After the Moscow Patriarchate fell vacant in 1700, Peter declined to name a successor, waiting until 1721 to establish a lay synod to rule the church, effectively making it an arm of his government. This Most Holy Synod remained responsible for church affairs until 1918, when the Moscow Patriarchate was restored. Peter was the first Russian ruler to assume the title, imperator, or emperor, which was passed to his successors. Like his predecessor, Ivan the Terrible, Peter gained a reputation for arbitrariness and cruelty, and many of his subjects, traditional Orthodox Christians opposed to his reforms, thought him to be virtually the devil incarnate. His major achievement was, finally, to have dragged his country kicking and screaming into the modern age.
Catherine the Great
Catherine the Great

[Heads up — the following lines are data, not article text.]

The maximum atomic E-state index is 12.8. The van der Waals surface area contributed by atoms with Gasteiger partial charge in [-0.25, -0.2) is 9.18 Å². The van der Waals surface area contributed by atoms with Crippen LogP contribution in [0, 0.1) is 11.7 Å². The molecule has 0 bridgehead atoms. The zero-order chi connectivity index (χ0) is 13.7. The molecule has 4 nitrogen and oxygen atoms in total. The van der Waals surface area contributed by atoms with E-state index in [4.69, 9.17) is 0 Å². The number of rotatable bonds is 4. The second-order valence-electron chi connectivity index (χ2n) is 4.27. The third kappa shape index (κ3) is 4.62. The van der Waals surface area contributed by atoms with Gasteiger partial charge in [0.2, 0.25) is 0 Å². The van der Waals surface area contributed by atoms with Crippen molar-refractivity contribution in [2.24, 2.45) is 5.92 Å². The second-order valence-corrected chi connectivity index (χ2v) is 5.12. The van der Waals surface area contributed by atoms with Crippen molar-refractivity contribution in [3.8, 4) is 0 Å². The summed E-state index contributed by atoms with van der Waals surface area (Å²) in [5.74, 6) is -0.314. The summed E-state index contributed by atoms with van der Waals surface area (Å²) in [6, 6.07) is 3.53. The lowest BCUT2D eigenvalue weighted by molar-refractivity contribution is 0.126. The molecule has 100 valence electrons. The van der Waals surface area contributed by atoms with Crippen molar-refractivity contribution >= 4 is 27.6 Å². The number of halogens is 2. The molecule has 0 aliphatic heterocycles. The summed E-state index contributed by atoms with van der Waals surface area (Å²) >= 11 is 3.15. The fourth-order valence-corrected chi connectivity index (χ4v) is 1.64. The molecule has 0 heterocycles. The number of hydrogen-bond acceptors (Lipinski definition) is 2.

Most of Peter's 18th-century successors were empresses, beginning with his widow, Catherine I. The most formidable of these was Catherine II, the Great, whose long reign coincided with a number of significant events, including the French Revolution.  Born Sophia Augusta Frederika of Anhalt-Zerbst, Catherine was a German princess brought to Russia to marry the young heir to the Russian throne, Peter III, who was equally German in origin and, much to the irritation of the Russian people, a Prussophile and devotee of Frederick the Great. (The Empress Elizabeth had no children of her own.) After Peter's assassination in 1762, Catherine reigned in her own right. An aficionado of the French Enlightenment, she corresponded with a number of philosophes, particularly Voltaire and Diderot. However, the outbreak of the Revolution in 1789 moved her in a more conservative direction. Among her accomplishments was the conquest of the Crimea and southern Ukraine from the Ottoman Turks. For the first time Russia extended to the Black Sea. Also during her reign Poland was extinguished, as Russia, Prussia and Austria partitioned its territory amongst themselves. A Grand Duchy of Warsaw was briefly revived during the Napoleonic Wars, and in 1815 a small Grand Duchy of Poland was assigned to the Tsar to be administered in personal union with Russia.